India shaped global opinion in favour of Liberation War | The Daily Star
12:00 AM, December 07, 2018 / LAST MODIFIED: 12:06 AM, December 07, 2018

India shaped global opinion in favour of Liberation War

Speakers say at discussion by Nirmul Committee

The Liberation War gathered momentum when India recognised Bangladesh as an independent state on December 6 of 1971, leading to the quick defeat of the Pakistan Army in less than two weeks' time. 

People of Bangladesh, including freedom fighters, had eagerly waited for this because they considered it imperative for winning the war. However, they didn't expect victory to be so close from the day Indian Prime Minister Indira Gandhi gave a statement in parliament explaining why her government was giving the recognition, speakers said at a discussion organised by Ekattorer Ghatak Dalal Nirmul Committee at the National Museum in Dhaka yesterday.

Democracy, socialism and secularism were the principles that laid out the grounds for waging a war against the Pakistani occupation forces. India extended its support to the then East Pakistan as it had the same principles, said writer, historian and activist Muntassir Mamoon, referring to the speech given by Gandhi.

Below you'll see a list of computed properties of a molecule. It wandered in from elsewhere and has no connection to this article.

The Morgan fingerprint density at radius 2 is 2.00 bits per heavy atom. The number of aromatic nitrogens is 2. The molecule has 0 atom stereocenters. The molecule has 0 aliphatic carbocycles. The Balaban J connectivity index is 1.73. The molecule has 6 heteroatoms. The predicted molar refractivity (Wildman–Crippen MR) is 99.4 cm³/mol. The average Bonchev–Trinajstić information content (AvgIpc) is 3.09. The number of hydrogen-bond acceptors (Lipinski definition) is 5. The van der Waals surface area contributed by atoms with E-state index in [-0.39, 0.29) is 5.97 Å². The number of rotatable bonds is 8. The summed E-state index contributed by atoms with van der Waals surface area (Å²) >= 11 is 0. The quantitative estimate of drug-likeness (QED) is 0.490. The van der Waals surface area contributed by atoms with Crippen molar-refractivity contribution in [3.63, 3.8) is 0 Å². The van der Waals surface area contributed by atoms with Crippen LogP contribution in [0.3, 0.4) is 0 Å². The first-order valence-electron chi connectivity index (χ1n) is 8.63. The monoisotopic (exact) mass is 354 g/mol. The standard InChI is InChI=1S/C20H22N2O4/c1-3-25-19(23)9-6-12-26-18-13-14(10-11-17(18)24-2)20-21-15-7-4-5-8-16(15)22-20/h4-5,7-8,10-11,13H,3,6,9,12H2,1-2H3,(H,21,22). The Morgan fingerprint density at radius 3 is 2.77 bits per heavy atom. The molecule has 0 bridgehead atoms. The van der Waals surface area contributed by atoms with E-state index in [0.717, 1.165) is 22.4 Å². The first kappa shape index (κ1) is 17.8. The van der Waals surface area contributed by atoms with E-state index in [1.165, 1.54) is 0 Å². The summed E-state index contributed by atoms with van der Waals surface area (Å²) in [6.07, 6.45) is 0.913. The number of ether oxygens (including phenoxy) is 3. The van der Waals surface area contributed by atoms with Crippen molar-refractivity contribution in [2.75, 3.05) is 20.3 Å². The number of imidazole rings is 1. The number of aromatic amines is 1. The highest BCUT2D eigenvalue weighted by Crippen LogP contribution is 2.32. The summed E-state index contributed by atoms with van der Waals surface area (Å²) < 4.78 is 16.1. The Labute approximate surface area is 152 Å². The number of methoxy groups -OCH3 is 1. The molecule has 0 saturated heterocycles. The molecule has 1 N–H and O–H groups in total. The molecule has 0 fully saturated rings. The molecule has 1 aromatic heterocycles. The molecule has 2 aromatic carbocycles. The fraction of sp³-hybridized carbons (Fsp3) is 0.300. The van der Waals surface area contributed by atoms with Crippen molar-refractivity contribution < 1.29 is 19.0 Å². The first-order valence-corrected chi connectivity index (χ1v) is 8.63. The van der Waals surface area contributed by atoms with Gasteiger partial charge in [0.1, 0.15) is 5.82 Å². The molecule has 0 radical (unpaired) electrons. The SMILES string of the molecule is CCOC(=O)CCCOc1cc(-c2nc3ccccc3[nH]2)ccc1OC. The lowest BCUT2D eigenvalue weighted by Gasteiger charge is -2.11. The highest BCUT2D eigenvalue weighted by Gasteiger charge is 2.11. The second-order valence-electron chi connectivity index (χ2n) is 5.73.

India gave shelter to 10 million refugees, the highest refugee crisis globally, from the war-ravaged country in 1971. It also trained freedom fighters and gave them arms and ammunition.

Indira Gandhi also drummed up international support for the people of the country.

India helped shape a global opinion against genocide happening in the then East Pakistan, in favour of the Liberation War, and for release of Bangabandhu Sheikh Mujibur Rahman, said Prime Minister's International Affairs Adviser Dr Gowher Rizvi. 

As many as 17,000 soldiers of the Indian Mitra Bahini were martyred along with 3 million Bengalis during the Liberation War. Bangladesh is thankful that India stood beside it at its hour of need, speakers said. 

Pakistan had all along spread a propaganda that India was trying to intervene in internal matters of Pakistan, said Rizvi. India did not. In fact, it was providing support from within its territory until December 3. But the attack by Pakistan on India on December 3 of 1971 changed the whole scenario and paved the way for the ultimate emancipation of Bangladesh, he added. 

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